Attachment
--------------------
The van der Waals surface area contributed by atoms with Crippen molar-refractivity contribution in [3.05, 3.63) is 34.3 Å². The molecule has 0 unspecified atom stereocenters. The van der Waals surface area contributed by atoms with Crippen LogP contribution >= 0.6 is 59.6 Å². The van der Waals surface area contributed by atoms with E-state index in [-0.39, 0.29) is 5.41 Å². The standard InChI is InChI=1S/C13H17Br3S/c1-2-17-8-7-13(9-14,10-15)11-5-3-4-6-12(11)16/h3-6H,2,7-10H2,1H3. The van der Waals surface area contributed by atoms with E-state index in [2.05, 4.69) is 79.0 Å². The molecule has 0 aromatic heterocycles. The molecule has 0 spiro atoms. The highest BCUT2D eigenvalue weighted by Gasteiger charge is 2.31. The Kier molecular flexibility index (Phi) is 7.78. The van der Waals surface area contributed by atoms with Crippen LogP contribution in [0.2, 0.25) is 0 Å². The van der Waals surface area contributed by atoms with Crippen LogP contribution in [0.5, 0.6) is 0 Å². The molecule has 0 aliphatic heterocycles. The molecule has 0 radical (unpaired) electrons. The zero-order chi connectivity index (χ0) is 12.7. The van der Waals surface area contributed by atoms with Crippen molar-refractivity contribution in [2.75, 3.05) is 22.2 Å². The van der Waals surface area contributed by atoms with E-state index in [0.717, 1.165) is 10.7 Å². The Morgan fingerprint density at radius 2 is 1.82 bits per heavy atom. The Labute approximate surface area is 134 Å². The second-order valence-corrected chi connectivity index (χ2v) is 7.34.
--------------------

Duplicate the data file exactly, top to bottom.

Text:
The van der Waals surface area contributed by atoms with Crippen molar-refractivity contribution in [3.05, 3.63) is 34.3 Å². The molecule has 0 unspecified atom stereocenters. The van der Waals surface area contributed by atoms with Crippen LogP contribution >= 0.6 is 59.6 Å². The van der Waals surface area contributed by atoms with E-state index in [-0.39, 0.29) is 5.41 Å². The standard InChI is InChI=1S/C13H17Br3S/c1-2-17-8-7-13(9-14,10-15)11-5-3-4-6-12(11)16/h3-6H,2,7-10H2,1H3. The van der Waals surface area contributed by atoms with E-state index in [2.05, 4.69) is 79.0 Å². The molecule has 0 aromatic heterocycles. The molecule has 0 spiro atoms. The highest BCUT2D eigenvalue weighted by Gasteiger charge is 2.31. The Kier molecular flexibility index (Phi) is 7.78. The van der Waals surface area contributed by atoms with Crippen LogP contribution in [0.2, 0.25) is 0 Å². The van der Waals surface area contributed by atoms with Crippen LogP contribution in [0.5, 0.6) is 0 Å². The molecule has 0 aliphatic heterocycles. The molecule has 0 radical (unpaired) electrons. The zero-order chi connectivity index (χ0) is 12.7. The van der Waals surface area contributed by atoms with Crippen molar-refractivity contribution in [2.75, 3.05) is 22.2 Å². The van der Waals surface area contributed by atoms with E-state index in [0.717, 1.165) is 10.7 Å². The Morgan fingerprint density at radius 2 is 1.82 bits per heavy atom. The Labute approximate surface area is 134 Å². The second-order valence-corrected chi connectivity index (χ2v) is 7.34.